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EDITORIAL: To swipe, or not to swipe

Should Rutgers implement a meal swipe program at the Yard @ College Avenue?

Integrating meal swipes into the food vendors at the Yard could increase diversity and accessibility of food options on the College Avenue campus, but it could also potentially lead to several drawbacks. – Photo by Elliot Dong

Since the opening of The Atrium on the College Avenue Campus, there has been a rising cry for quality food options. Recently, a discussion emerged regarding whether introducing a meal swipe system for the food vendors in The Yard @ College Avenue could ameliorate the situation, or at least serve as a temporary relief.

Given the steep prices that do not align with the actual value of meal swipes, it is understandable that students would turn to other alternatives on the College Avenue campus, rather than enduring a time-consuming bus journey to another campus for better food options. Offering meal swipes at food establishments in the Yard could possibly mitigate the issue.

A temporary solution is necessary while Brower Commons on the College Avenue campus is out of commission and set to be completely demolished. As per the Rutgers 2030 Master Plan, a new dining hall will eventually replace it, providing a promising option for future students. But this offers little consolation to those who will graduate before construction on the new facility will even begin.

The Atrium not only poses several issues, as outlined in a previous editorial, but the options available for meal swipes on the College Avenue campus are also disappointingly inadequate.

Currently, these options are confined to the Atrium and Cafe West, located in the west wing of the Academic Building on the College Ave campus, the latter being closed on weekends and primarily offering just snacks and sandwiches. Unfortunately, these sandwiches fall short for vegetarians or those with dietary restrictions.

This situation differs greatly from other New Brunswick campuses, which not only have their own dining commons but also boast a variety of options such as the Douglass Cafe and Harvest Cafe on Douglass campus, Woody's on Busch campus and Henry's Diner on Livingston campus.

Some campuses have gone a step further by implementing meal swipe options into businesses within the student centers themselves. For instance, at the Livingston Student Center, students have the convenience of using a meal swipe to purchase food from Sbarro.

If businesses on other campuses can accept meal swipes, it begs the question: why can the establishments in the Yard not do the same? While the arguments in favor are compelling, there are considerations to be taken into account that may challenge the feasibility of this idea.

One consideration is the limited size of the Yard itself. If meal swipes were to be offered, this introduction could potentially lead to incredibly long lines, blocking paying customers who might not be part of the Rutgers community but live nearby. The Starbucks truck that travels from campus to campus consistently has long queues, meaning the situation at the Starbucks in the Yard could resemble this, resulting in a highly congested space.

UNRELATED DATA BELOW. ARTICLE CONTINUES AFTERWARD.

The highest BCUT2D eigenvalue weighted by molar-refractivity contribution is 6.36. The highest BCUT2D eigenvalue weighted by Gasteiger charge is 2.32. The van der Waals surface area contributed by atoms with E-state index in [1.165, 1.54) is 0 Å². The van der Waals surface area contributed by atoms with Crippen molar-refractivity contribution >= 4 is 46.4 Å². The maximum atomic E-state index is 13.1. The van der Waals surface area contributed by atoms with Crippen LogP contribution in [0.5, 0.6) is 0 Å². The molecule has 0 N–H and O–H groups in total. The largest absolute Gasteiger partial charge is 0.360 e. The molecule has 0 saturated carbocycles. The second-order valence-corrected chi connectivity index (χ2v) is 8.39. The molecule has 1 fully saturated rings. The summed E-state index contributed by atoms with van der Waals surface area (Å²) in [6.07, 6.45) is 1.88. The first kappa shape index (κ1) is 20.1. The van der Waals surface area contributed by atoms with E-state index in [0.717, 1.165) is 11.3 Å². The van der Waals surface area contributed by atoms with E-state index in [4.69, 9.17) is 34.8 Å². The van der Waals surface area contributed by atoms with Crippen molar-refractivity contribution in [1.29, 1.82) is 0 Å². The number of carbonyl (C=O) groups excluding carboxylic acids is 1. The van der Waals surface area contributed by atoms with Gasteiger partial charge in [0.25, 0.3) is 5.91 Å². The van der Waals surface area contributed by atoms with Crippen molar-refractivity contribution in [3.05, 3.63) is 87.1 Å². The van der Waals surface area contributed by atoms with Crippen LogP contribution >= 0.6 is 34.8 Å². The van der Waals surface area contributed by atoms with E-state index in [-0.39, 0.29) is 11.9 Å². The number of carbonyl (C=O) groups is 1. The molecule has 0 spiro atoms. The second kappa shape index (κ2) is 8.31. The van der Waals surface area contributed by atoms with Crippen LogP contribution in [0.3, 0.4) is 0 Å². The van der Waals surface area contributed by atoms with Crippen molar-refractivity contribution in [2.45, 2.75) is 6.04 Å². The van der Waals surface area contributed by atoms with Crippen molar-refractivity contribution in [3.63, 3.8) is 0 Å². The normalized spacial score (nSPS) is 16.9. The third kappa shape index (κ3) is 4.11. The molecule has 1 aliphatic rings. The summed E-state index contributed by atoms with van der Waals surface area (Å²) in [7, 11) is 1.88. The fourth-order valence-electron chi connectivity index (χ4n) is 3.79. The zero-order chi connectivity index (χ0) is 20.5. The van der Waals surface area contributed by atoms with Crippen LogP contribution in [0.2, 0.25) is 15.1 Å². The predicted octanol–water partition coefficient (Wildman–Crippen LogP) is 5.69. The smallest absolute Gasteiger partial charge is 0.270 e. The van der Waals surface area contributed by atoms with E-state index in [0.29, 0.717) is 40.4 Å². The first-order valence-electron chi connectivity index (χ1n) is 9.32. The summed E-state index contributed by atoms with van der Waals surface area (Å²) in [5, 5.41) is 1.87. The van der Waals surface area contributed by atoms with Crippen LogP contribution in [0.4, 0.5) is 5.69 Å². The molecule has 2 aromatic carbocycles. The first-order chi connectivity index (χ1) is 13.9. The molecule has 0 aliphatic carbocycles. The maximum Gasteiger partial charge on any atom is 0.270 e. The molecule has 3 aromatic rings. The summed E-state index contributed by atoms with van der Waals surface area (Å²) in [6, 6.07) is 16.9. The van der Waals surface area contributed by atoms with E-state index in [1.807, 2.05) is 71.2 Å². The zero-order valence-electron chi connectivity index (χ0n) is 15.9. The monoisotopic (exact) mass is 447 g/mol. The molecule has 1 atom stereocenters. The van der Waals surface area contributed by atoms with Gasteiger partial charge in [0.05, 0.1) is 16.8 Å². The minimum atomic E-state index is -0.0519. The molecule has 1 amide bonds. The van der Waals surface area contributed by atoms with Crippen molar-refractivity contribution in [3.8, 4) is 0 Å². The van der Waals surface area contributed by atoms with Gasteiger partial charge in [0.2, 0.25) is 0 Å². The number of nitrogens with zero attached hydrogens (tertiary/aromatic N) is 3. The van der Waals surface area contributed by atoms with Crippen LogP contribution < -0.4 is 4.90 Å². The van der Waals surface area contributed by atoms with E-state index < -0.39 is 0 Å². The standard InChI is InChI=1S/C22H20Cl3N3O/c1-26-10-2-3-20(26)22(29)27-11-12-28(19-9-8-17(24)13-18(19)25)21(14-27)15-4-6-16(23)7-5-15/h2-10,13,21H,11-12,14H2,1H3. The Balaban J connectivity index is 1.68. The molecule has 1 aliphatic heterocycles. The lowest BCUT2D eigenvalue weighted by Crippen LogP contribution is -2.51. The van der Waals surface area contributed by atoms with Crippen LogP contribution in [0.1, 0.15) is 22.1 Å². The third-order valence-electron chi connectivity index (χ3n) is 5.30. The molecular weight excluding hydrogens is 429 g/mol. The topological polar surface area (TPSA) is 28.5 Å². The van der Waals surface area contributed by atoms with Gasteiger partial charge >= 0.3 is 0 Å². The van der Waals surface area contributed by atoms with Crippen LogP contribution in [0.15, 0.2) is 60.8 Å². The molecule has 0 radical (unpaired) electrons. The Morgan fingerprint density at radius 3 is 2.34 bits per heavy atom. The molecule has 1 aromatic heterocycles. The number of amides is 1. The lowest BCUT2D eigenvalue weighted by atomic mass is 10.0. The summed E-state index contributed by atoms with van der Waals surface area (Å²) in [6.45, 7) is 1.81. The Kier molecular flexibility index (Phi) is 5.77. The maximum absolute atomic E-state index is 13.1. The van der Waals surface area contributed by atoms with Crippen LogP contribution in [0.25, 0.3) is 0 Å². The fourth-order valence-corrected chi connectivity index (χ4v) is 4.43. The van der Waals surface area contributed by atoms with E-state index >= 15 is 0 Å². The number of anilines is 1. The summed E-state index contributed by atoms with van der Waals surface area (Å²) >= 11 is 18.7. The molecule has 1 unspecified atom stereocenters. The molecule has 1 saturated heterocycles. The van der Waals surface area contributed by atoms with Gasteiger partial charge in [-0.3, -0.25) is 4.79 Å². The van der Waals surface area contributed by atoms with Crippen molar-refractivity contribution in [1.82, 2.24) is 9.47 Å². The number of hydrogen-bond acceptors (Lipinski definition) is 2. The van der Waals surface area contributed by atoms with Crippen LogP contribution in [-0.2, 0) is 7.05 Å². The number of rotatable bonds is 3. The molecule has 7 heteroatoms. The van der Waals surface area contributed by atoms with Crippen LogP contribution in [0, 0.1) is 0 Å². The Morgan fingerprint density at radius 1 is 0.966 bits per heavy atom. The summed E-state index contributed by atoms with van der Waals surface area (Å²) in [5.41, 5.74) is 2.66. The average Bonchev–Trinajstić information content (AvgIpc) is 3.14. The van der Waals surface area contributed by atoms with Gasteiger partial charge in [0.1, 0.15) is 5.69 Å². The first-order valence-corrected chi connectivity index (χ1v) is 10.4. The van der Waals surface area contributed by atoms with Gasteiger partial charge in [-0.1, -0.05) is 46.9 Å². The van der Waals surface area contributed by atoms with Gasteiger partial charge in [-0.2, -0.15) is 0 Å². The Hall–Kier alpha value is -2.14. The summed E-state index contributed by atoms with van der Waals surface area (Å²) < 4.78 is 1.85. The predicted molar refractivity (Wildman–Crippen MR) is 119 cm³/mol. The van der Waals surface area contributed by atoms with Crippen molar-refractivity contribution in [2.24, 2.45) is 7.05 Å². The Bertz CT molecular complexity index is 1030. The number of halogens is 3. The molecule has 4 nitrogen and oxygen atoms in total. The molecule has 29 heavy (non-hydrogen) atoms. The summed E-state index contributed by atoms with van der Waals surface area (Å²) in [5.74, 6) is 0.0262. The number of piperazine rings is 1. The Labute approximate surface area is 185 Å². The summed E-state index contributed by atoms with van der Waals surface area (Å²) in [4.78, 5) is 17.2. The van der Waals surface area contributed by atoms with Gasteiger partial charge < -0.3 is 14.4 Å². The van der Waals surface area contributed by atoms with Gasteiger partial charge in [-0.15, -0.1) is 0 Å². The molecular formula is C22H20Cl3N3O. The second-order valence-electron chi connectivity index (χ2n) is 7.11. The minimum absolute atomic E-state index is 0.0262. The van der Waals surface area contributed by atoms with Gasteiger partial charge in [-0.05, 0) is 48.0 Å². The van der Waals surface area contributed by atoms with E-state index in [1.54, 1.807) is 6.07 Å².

The implementation of meal swipes at the Yard also does nothing to address the core issue of access to genuinely healthy food. The majority, if not all, of the businesses in the Yard, primarily serve sweet treats, and even those offering more substantial meals do not typically provide healthy options. Thus, the move for meal swipes would hardly assist students in meeting their daily vegetable intake, a challenge that is already present at Cafe West and the Atrium.

While the debate for whether the Yard should take meal swipes persists, it only serves to underscore the more significant issue: a shortage of affordable, healthy food options that cater to diverse cultural tastes and dietary requirements.

One possible avenue for improvement lies in the New Brunswick Community Farmers' Market which is sporadically set up at the College Avenue Student Center. Rutgers could negotiate with the organizers to have the market operate more regularly during the warmer months, enabling students to purchase fresh, locally-grown produce.

Offering frequent access to the farmers' market would be extremely beneficial for students living in apartments with kitchens to meet their vegetable intake, helping both those with and without meal plans.

Overall, there are several strategies that Rutgers could adopt to address the ongoing food issues on its campuses. While we may not see meal swipes at the Yard any time in the near future, actionable steps can and should be taken to mitigate the current food crisis that we face.

The Daily Targum's editorials represent the views of the majority of the 156th editorial board. Columns, cartoons and letters do not necessarily reflect the views of the Targum Publishing Company or its staff.

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